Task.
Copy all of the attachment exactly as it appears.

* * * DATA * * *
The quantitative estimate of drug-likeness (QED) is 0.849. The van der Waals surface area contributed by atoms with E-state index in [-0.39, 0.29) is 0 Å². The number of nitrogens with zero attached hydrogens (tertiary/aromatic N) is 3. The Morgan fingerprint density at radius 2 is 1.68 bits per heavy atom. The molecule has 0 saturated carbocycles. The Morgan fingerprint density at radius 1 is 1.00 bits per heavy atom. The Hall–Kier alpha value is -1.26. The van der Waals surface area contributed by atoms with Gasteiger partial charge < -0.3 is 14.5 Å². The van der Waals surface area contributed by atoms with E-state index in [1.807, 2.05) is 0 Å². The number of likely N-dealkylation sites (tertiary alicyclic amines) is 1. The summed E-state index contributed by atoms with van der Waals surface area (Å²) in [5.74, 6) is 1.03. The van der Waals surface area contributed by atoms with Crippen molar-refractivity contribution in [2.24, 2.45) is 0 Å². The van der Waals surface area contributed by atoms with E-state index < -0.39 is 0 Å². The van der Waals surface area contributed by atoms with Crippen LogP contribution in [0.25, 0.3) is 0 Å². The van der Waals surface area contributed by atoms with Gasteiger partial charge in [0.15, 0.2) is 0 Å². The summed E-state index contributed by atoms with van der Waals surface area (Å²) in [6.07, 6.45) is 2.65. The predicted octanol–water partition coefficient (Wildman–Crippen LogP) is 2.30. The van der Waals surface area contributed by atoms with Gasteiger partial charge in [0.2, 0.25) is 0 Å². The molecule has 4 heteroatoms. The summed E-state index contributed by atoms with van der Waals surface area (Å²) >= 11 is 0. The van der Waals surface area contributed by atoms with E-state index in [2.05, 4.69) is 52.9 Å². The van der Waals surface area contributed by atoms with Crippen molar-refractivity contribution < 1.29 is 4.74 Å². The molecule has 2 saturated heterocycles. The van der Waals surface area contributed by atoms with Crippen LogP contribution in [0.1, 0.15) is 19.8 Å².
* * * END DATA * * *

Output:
The quantitative estimate of drug-likeness (QED) is 0.849. The van der Waals surface area contributed by atoms with E-state index in [-0.39, 0.29) is 0 Å². The number of nitrogens with zero attached hydrogens (tertiary/aromatic N) is 3. The Morgan fingerprint density at radius 2 is 1.68 bits per heavy atom. The molecule has 0 saturated carbocycles. The Morgan fingerprint density at radius 1 is 1.00 bits per heavy atom. The Hall–Kier alpha value is -1.26. The van der Waals surface area contributed by atoms with Gasteiger partial charge < -0.3 is 14.5 Å². The van der Waals surface area contributed by atoms with E-state index in [1.807, 2.05) is 0 Å². The number of likely N-dealkylation sites (tertiary alicyclic amines) is 1. The summed E-state index contributed by atoms with van der Waals surface area (Å²) in [5.74, 6) is 1.03. The van der Waals surface area contributed by atoms with Crippen molar-refractivity contribution in [2.24, 2.45) is 0 Å². The van der Waals surface area contributed by atoms with E-state index < -0.39 is 0 Å². The van der Waals surface area contributed by atoms with Crippen LogP contribution in [0.25, 0.3) is 0 Å². The van der Waals surface area contributed by atoms with Gasteiger partial charge in [0.15, 0.2) is 0 Å². The summed E-state index contributed by atoms with van der Waals surface area (Å²) in [6.07, 6.45) is 2.65. The predicted octanol–water partition coefficient (Wildman–Crippen LogP) is 2.30. The van der Waals surface area contributed by atoms with Gasteiger partial charge in [0.2, 0.25) is 0 Å². The molecule has 4 heteroatoms. The summed E-state index contributed by atoms with van der Waals surface area (Å²) >= 11 is 0. The van der Waals surface area contributed by atoms with E-state index in [2.05, 4.69) is 52.9 Å². The van der Waals surface area contributed by atoms with Crippen molar-refractivity contribution < 1.29 is 4.74 Å². The molecule has 2 saturated heterocycles. The van der Waals surface area contributed by atoms with Crippen LogP contribution in [0.1, 0.15) is 19.8 Å².